- Motorcyclists: 125 or DAS then 250?
IMHO 125’s are too underpowered to be safe, sometimes you need a bit of power in rreserve to accelerate out of trouble – cars don’t have the acceleration of a bike so it’s not something car drivers think about. TBH as a regular ride, I woudn’t consider anything less than 250, and if you want to go out and play, you’d probably be better with 400 or 600 – so DAS.Posted 4 years agodazzMember
personally I went straight for the DAS, 125’s are very frustrating (to me anyway) the way I looked at it was, I had enough road experience already, in a car & a bicycle, so didn’t need the “road time” & the motorbike would only go as fast as I made it go, so nothing to worry about there. I’m still alive over a decade later, so it worked for me.
I couldn’t commute on a geared 125, but on a 125 rev & go (if such a thing exists) I think I’d be OK, but my commute does include the centre of Birmingham in rush hour.
or if you’re not just commuting, but using it for pleasure too, go up to 400/600cc my father in law made the mistake of buying a new 125 to commute, then sold it once he realised he couldn’t really use it for much more than getting to work & bought a 600, he never uses his car now.Posted 4 years agothisisnotaspoonMember
If you’re 17, <70kg and short then a 125 is fine, anything heavier or taller and they barely move. My CG was fine when I was 17, did my CBT again at 25 and couldn’t fathom where all the power had gone.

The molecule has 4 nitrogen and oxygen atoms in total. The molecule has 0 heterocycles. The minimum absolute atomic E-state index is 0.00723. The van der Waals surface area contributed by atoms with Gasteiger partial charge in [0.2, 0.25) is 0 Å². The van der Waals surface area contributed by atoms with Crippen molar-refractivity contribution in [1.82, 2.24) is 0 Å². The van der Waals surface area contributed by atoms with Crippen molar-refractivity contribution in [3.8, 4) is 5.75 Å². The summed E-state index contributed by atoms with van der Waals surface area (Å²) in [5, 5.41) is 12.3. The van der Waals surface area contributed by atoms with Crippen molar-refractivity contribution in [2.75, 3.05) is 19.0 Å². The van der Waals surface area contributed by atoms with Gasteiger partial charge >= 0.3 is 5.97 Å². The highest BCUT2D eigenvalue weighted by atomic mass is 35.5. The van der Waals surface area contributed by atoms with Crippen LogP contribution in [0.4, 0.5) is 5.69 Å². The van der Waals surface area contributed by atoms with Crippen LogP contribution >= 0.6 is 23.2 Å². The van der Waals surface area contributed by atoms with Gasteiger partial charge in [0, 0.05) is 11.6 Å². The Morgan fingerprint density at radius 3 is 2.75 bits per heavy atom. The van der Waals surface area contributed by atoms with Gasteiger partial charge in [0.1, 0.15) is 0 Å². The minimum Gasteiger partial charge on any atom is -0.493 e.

Also there aren’t many big small bikes, the motorcycle industry makes 400’s for girls, midgets and the japanese and 600+ for everyone else, so if you’re of normal proportions then squeezing yourself onto a 250 will be a challange whereas 600’s are a bit more normal.Posted 4 years agoDaveRamboSubscriber
I’d echo the others in that a 125 is underpowered.
You do need to be able to get out of trouble by pulling away at times and it’s not really possible on a 125.
You’ll also outgrow it quite quickly.
I got a Bandit 600 as my first bike – you don’t have to ride them quickly.Posted 4 years ago
Just about to sell it as it happens as I ride my 1250 all the time and it’s not been out of the garage in 2 years.simon_gSubscriber
DAS, for the simple reason that it gives you a few days (rather than the couple of hours of CBT) under proper instruction on the road. You’ll deal with far more road situations and be more confident and safer as a result.
If you really want to get going on a 125 ASAP, then do CBT and just hire one for a few days (most riding schools offer them for practice).Posted 4 years agocbmotorsportMember
Get a bigger bike. They are heavier and therefore more sure footed and planted when it’s windy for example, you’ll have a bit of power in reserve for getting away from lights/junctions etc 1st, and therefore more safely. You’ll also find people take you more seriously, and give you ore respect on the road….seriously.
If you’ve no riding experience, a 125 will amuse you for about a week, then you’ll be bored and thrashing hell out of it to get anywhere briskly.
400 or a 600 would be ideal, the usual suspects, bandit/fazer/hornet/cbr600f etc.Posted 4 years agoNorthwindSubscriber
Yeah, the whole “DAS then little bike” theory is sound but the reality is that there’s a lack of good options for little bikes. There’s a few, but they tend to be expensive or, well, bad. So a lot of people make the jump to a restricted 600 or just a full power but sensible one- your SV650S, ER6s etc.
I spent a year on a crappy 125 and learned a lot, then did my DAS and went up to a 650. I’d have struggled to go straight in and do DAS from scratch, ymmv.
RS125 is a brilliant wee bike but not a great commuter! Oh and I don’t entirely buy the “You need to be able to go fast” argument, yes it can be useful but mostly after you’ve screwed up.Posted 4 years ago